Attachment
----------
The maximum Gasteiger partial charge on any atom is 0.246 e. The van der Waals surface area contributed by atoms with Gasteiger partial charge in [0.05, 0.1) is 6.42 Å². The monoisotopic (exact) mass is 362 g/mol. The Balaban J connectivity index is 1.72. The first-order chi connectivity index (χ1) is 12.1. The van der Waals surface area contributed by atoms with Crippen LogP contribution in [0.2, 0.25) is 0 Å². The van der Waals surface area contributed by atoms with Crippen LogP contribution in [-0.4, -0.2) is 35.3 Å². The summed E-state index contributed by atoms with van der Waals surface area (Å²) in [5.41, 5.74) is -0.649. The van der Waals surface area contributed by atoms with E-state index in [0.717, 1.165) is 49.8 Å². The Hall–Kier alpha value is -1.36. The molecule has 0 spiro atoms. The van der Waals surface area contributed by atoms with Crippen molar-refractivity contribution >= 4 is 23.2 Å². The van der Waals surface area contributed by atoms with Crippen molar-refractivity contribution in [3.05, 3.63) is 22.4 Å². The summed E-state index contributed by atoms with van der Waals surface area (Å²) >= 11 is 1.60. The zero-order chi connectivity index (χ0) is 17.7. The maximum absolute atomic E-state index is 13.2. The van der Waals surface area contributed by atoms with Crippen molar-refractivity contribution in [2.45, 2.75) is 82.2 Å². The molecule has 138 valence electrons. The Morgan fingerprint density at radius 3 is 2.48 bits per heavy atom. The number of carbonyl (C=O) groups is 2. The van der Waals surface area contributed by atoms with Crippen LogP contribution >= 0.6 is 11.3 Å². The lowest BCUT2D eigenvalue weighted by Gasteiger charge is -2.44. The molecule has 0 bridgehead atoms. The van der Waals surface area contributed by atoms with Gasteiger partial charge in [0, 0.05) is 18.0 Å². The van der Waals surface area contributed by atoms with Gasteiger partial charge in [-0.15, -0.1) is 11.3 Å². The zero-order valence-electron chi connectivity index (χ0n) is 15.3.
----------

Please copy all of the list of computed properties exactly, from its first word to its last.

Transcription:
The maximum Gasteiger partial charge on any atom is 0.246 e. The van der Waals surface area contributed by atoms with Gasteiger partial charge in [0.05, 0.1) is 6.42 Å². The monoisotopic (exact) mass is 362 g/mol. The Balaban J connectivity index is 1.72. The first-order chi connectivity index (χ1) is 12.1. The van der Waals surface area contributed by atoms with Crippen LogP contribution in [0.2, 0.25) is 0 Å². The van der Waals surface area contributed by atoms with Crippen LogP contribution in [-0.4, -0.2) is 35.3 Å². The summed E-state index contributed by atoms with van der Waals surface area (Å²) in [5.41, 5.74) is -0.649. The van der Waals surface area contributed by atoms with E-state index in [0.717, 1.165) is 49.8 Å². The Hall–Kier alpha value is -1.36. The molecule has 0 spiro atoms. The van der Waals surface area contributed by atoms with Crippen molar-refractivity contribution >= 4 is 23.2 Å². The van der Waals surface area contributed by atoms with Crippen molar-refractivity contribution in [3.05, 3.63) is 22.4 Å². The summed E-state index contributed by atoms with van der Waals surface area (Å²) >= 11 is 1.60. The zero-order chi connectivity index (χ0) is 17.7. The maximum absolute atomic E-state index is 13.2. The van der Waals surface area contributed by atoms with Crippen molar-refractivity contribution in [2.45, 2.75) is 82.2 Å². The molecule has 138 valence electrons. The Morgan fingerprint density at radius 3 is 2.48 bits per heavy atom. The number of carbonyl (C=O) groups is 2. The van der Waals surface area contributed by atoms with Crippen LogP contribution >= 0.6 is 11.3 Å². The lowest BCUT2D eigenvalue weighted by Gasteiger charge is -2.44. The molecule has 0 bridgehead atoms. The van der Waals surface area contributed by atoms with Gasteiger partial charge in [0, 0.05) is 18.0 Å². The van der Waals surface area contributed by atoms with Gasteiger partial charge in [-0.15, -0.1) is 11.3 Å². The zero-order valence-electron chi connectivity index (χ0n) is 15.3.